The PyMC implementation of MLDA supports any number of levels, tuning parameterization for the bottom-level sampler, separate subsampling rates for each level, choice between blocked and compound sampling for the bottom-level sampler, two types of bottom-level samplers (Metropolis, DEMetropolisZ), adaptive error correction and variance reduction.
For more details about the MLDA sampler and the way it should be used and parameterised, the user can refer to the docstrings in the code and to the other example notebooks (links below) which deal with more complex problem settings and more advanced MLDA features.
Please note that the MLDA sampler is new in PyMC. The user should be extra critical about the results and report any problems as issues in the PyMC’s github repository.
Notebooks with example code#
Simple linear regression: This notebook demonstrates the workflow for using MLDA within PyMC. It employes a very simple toy model.
Gravity surveying: In this notebook, we use MLDA to solve a 2-dimensional gravity surveying inverse problem. Evaluating the likelihood requires solving a PDE, which we do using scipy. We also compare the performance of MLDA with other PyMC samplers (Metropolis, DEMetropolisZ).
Variance reduction 1 and Variance reduction 2 (external link): Those two notebooks demonstrate the variance reduction feature in a linear regression model and a groundwater flow model. This feature allows the user to define a quantity of interest that they need to estimate using the MCMC samples. It then collects those quantities of interest, as well as differences of these quantities between levels, during MLDA sampling. The collected quentities can then be used to produce an estimate which has lower variance than a standard estimate that uses samples from the fine chain only. The first notebook does not have external dependencies, while the second one requires FEniCS. Note that the second notebook is outside the core PyMC repository because FEniCS is not a PyMC dependency.
Adaptive error model (external link): In this notebook we use MLDA to tackle another inverse problem; groundwarer flow modeling. The aim is to infer the posterior distribution of model parameters (hydraulic conductivity) given data (measurements of hydraulic head). In this example we make use of PyTensor Ops in order to define a “black box” likelihood, i.e. a likelihood that uses external code. Specifically, our likelihood uses the FEniCS library to solve a PDE. This is a common scenario, as PDEs of this type are slow to solve with scipy or other standard libraries. Note that this notebook is outside the core PyMC repository because FEniCS is not a PyMC dependency. We employ the adaptive error model (AEM) feature and compare the performance of basic MLDA with AEM-enhanced MLDA. The idea of Adaptive Error Model (AEM) is to estimate the mean and variance of the forward-model error between adjacent levels, i.e. estimate the bias of the coarse forward model compared to the fine forward model, and use those estimates to correct the coarse model. Using the technique should improve ESS/sec on the fine level.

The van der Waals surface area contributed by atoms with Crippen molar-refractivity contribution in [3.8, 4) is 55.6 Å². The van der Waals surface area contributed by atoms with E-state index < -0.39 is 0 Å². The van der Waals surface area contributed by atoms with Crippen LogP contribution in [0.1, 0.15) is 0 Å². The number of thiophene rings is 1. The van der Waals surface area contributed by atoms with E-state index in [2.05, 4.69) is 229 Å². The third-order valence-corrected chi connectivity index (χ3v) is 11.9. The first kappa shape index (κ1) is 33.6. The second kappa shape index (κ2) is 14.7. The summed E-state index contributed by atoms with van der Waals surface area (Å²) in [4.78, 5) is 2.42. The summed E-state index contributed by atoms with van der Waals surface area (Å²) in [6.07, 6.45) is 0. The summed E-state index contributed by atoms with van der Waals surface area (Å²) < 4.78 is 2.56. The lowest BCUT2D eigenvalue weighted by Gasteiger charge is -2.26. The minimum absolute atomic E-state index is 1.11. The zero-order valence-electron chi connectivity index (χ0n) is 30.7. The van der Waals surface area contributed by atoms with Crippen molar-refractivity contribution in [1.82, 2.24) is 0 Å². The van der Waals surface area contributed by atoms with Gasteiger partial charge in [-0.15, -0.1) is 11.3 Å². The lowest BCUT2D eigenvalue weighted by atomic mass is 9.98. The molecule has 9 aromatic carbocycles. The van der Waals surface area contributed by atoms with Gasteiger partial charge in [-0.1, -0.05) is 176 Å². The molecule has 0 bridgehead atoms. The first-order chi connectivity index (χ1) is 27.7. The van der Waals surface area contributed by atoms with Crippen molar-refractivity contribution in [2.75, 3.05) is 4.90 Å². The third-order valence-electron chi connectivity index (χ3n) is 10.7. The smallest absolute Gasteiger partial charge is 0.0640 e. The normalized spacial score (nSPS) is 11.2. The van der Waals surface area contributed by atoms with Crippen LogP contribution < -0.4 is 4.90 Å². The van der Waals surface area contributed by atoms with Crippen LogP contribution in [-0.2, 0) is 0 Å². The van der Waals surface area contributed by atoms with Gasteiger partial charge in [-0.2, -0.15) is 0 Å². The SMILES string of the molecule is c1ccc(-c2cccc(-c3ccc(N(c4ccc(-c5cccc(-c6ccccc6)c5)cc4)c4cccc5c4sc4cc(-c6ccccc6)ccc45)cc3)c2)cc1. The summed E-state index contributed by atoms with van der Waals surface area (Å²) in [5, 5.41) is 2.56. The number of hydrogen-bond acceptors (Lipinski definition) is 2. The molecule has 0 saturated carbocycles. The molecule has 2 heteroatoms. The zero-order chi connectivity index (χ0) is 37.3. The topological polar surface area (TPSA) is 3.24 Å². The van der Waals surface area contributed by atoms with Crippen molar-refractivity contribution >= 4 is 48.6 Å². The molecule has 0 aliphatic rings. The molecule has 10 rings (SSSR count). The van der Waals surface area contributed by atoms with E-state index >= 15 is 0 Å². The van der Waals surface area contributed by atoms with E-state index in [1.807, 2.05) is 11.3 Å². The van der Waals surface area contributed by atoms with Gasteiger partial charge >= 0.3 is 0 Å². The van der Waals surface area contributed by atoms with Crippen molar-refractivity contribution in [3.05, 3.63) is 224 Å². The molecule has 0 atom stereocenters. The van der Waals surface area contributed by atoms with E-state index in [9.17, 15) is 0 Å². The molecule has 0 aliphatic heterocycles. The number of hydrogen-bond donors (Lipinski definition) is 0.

Benchmarks and tuning (external link): In this notebook we benchmark MLDA against other samplers using different parameterizations of the groundwater flow model. We also give some advice on tuning MLDA. Note that this notebook is outside the core PyMC repository because FEniCS is not a PyMC dependency.
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Last updated: Sun Jan 09 2022 Python implementation: CPython Python version : 3.8.10 IPython version : 7.30.1 Watermark: 2.3.0